Solving O.D.E. Given Sequence (c, s, 1, e_1, e_{-1})

In summary, the conversation discusses finding the differential equation with the solution space given by the basis (c, s, 1, e_1, e_{-1}), where c = cos(t) and s = sin(t). The discussion also mentions e_1 and e_{-1} as potential values for the basis and explains the concept of Ker(x). The expert provides a possible solution using the roots of the characteristic equation i, -i, 0, 1, and -1, but points out that there may be multiple solutions for the given problem.
  • #1
VinnyCee
489
0
Problem:

The sequence (c, s, 1, [tex]e_1,\,e_{-1}[/tex]) is a basis for the solution space of some differential equation p(D)y = 0. Find this O.D.E.

NOTE: c = cos(t) and s = sin(t)


Work so far:

I know that [tex]e_1[/tex] gives a (t - 1) and that the [tex]e_{-1}[/tex] gives a (t + 1), but how do I solve for the 1! I think that the c and s give ([tex]t^2[/tex] - 1).

Also, can someone explain in detail or give a reference to what a Ker() is?

thanks
 
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  • #2
Ker(x) means the kernel of the transformation x--the set of all values that x maps to the identity. In linear algebra that would be the set of all values that x maps to the zero vector. What exactly are [tex]e_1,\,e_{-1}[/tex]?
 
  • #3
VinnyCee said:
Problem:

The sequence (c, s, 1, [tex]e_1,\,e_{-1}[/tex]) is a basis for the solution space of some differential equation p(D)y = 0. Find this O.D.E.

NOTE: c = cos(t) and s = sin(t)


Work so far:

I know that [tex]e_1[/tex] gives a (t - 1) and that the [tex]e_{-1}[/tex] gives a (t + 1), but how do I solve for the 1! I think that the c and s give ([tex]t^2[/tex] - 1).
I have no idea what you mean by this! Is it possible that [tex]e_1[/tex] and [tex]e_{-1}[/tex] were supposed to be [itex]e^1[/itex] and [tex]e^{-1}[/itex]? If that is the case then the roots of the characteristic equation are i, -i, 0, 1, and -1. From that information, you should be able to find the characteristic equation and from that the differential equation.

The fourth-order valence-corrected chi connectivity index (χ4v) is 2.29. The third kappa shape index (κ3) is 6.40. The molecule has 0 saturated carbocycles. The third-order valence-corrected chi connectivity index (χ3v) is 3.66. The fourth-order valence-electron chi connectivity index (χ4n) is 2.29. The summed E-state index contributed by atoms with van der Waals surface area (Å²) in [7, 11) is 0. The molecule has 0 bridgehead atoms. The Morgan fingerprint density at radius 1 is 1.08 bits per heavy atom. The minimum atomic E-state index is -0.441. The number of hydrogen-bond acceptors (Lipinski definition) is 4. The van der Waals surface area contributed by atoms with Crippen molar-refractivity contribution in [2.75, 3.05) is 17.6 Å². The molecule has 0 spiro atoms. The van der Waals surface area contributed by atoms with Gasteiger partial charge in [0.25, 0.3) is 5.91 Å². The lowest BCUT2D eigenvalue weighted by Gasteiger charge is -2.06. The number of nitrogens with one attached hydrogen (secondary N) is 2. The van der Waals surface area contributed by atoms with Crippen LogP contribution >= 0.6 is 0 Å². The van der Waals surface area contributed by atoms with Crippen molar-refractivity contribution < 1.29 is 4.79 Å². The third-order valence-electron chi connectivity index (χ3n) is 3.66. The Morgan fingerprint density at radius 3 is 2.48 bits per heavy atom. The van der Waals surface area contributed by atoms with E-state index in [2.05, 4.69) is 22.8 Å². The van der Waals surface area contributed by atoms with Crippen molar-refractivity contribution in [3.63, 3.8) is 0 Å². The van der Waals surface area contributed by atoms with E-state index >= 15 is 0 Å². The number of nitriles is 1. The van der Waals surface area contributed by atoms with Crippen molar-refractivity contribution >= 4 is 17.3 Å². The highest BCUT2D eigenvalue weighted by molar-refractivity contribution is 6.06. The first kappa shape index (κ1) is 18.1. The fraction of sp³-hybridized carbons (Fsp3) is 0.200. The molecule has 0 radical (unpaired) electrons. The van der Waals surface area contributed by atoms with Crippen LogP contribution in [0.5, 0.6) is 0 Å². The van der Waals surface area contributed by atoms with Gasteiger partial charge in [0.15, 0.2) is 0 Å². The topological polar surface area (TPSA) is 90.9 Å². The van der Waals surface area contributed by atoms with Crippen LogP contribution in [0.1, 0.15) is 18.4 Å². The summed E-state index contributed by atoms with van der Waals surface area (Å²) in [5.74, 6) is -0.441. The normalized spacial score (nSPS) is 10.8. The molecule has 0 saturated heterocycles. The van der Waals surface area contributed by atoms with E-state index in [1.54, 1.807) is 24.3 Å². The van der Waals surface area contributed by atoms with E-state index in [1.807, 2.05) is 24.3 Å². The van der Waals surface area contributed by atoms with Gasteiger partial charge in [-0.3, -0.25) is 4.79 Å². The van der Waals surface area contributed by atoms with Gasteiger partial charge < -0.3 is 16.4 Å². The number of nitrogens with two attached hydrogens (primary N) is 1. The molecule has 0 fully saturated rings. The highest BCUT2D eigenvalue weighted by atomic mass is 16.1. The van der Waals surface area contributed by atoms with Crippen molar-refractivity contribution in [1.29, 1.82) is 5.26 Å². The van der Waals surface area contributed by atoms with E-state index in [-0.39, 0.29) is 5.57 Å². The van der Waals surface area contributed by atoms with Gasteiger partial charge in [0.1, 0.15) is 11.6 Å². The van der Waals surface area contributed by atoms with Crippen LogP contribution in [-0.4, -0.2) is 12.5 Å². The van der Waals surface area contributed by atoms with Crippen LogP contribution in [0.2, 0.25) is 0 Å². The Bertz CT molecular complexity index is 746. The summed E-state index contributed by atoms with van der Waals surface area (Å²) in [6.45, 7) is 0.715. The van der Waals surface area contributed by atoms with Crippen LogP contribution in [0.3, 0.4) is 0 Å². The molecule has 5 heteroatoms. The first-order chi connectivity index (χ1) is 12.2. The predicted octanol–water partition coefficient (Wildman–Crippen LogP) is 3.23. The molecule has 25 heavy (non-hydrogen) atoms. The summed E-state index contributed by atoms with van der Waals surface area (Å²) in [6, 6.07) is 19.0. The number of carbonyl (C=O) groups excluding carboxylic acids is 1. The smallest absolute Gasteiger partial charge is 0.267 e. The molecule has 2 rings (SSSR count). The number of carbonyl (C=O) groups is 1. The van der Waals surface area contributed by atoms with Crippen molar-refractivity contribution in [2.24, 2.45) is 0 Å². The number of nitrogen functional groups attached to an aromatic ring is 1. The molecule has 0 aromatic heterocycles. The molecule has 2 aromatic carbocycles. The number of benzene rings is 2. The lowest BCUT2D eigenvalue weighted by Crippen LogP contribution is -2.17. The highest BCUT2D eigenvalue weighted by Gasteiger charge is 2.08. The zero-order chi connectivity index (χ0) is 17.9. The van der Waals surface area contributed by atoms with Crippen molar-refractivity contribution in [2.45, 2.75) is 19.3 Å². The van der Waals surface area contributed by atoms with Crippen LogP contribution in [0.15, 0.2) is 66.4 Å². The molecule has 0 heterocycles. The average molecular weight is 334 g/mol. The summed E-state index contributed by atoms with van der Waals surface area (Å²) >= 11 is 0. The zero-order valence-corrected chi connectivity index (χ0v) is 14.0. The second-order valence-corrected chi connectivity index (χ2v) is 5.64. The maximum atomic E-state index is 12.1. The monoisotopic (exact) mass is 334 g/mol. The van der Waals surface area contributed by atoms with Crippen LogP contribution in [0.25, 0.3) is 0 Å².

The problem as given ("Find this O.D.E.") has no single solution. There exist an infinite number of differential equations having those functions as solutions. Why I am giving is the simplest linear, homogenous, differential equation.
 
  • #4
I think he meant [tex]e^t[/tex] and [tex]e^{-t}[/tex] since c, s, and 1 are functions (well, e and 1/e would be functions too, but for these purposes would be equivalent to 1)
 

1. What is an O.D.E?

An O.D.E (Ordinary Differential Equation) is a mathematical equation that describes the relationship between a function and its derivatives. It is used to model many real-world phenomena in fields such as physics, engineering, and biology.

2. What is the purpose of solving an O.D.E given a sequence?

The purpose of solving an O.D.E given a sequence is to find an explicit solution to the equation, which can then be used to make predictions and analyze the behavior of the system described by the O.D.E.

3. How do you solve an O.D.E given a sequence?

To solve an O.D.E given a sequence, you can use various methods such as separation of variables, integrating factors, or the method of undetermined coefficients. The specific method used will depend on the type of O.D.E and the initial conditions given.

4. What is the role of the constants c, s, 1, e_1, e_{-1} in solving an O.D.E given a sequence?

The constant c represents the initial condition of the function, while s represents the initial condition of the derivative of the function. The constants 1, e_1, and e_{-1} are used in specific methods of solving O.D.Es, such as the method of undetermined coefficients.

5. Can an O.D.E given a sequence have multiple solutions?

Yes, an O.D.E given a sequence can have multiple solutions. This is because the initial conditions given may result in different solutions to the equation. In some cases, an O.D.E may also have an infinite number of solutions.

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